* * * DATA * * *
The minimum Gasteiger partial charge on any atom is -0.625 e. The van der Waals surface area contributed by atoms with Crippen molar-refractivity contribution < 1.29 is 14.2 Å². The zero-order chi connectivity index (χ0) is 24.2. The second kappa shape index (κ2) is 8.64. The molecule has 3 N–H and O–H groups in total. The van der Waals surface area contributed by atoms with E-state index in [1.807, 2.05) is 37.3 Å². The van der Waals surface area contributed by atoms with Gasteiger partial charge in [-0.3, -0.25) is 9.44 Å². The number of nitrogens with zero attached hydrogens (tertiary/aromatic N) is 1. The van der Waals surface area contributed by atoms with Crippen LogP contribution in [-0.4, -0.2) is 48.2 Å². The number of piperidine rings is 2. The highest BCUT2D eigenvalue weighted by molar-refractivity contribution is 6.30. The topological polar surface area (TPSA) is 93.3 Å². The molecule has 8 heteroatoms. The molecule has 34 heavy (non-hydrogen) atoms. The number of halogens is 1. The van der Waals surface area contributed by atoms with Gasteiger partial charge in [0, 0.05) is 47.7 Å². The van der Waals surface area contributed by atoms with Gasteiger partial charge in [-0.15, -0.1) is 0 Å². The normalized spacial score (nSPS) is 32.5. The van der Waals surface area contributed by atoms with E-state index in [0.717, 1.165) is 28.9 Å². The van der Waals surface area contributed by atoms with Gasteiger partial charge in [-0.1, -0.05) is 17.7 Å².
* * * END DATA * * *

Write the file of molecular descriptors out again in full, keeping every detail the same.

The minimum Gasteiger partial charge on any atom is -0.625 e. The van der Waals surface area contributed by atoms with Crippen molar-refractivity contribution < 1.29 is 14.2 Å². The zero-order chi connectivity index (χ0) is 24.2. The second kappa shape index (κ2) is 8.64. The molecule has 3 N–H and O–H groups in total. The van der Waals surface area contributed by atoms with E-state index in [1.807, 2.05) is 37.3 Å². The van der Waals surface area contributed by atoms with Gasteiger partial charge in [-0.3, -0.25) is 9.44 Å². The number of nitrogens with zero attached hydrogens (tertiary/aromatic N) is 1. The van der Waals surface area contributed by atoms with Crippen LogP contribution in [-0.4, -0.2) is 48.2 Å². The number of piperidine rings is 2. The highest BCUT2D eigenvalue weighted by molar-refractivity contribution is 6.30. The topological polar surface area (TPSA) is 93.3 Å². The molecule has 8 heteroatoms. The molecule has 34 heavy (non-hydrogen) atoms. The number of halogens is 1. The van der Waals surface area contributed by atoms with Gasteiger partial charge in [0, 0.05) is 47.7 Å². The van der Waals surface area contributed by atoms with Gasteiger partial charge in [-0.15, -0.1) is 0 Å². The normalized spacial score (nSPS) is 32.5. The van der Waals surface area contributed by atoms with E-state index in [0.717, 1.165) is 28.9 Å². The van der Waals surface area contributed by atoms with Gasteiger partial charge in [-0.1, -0.05) is 17.7 Å².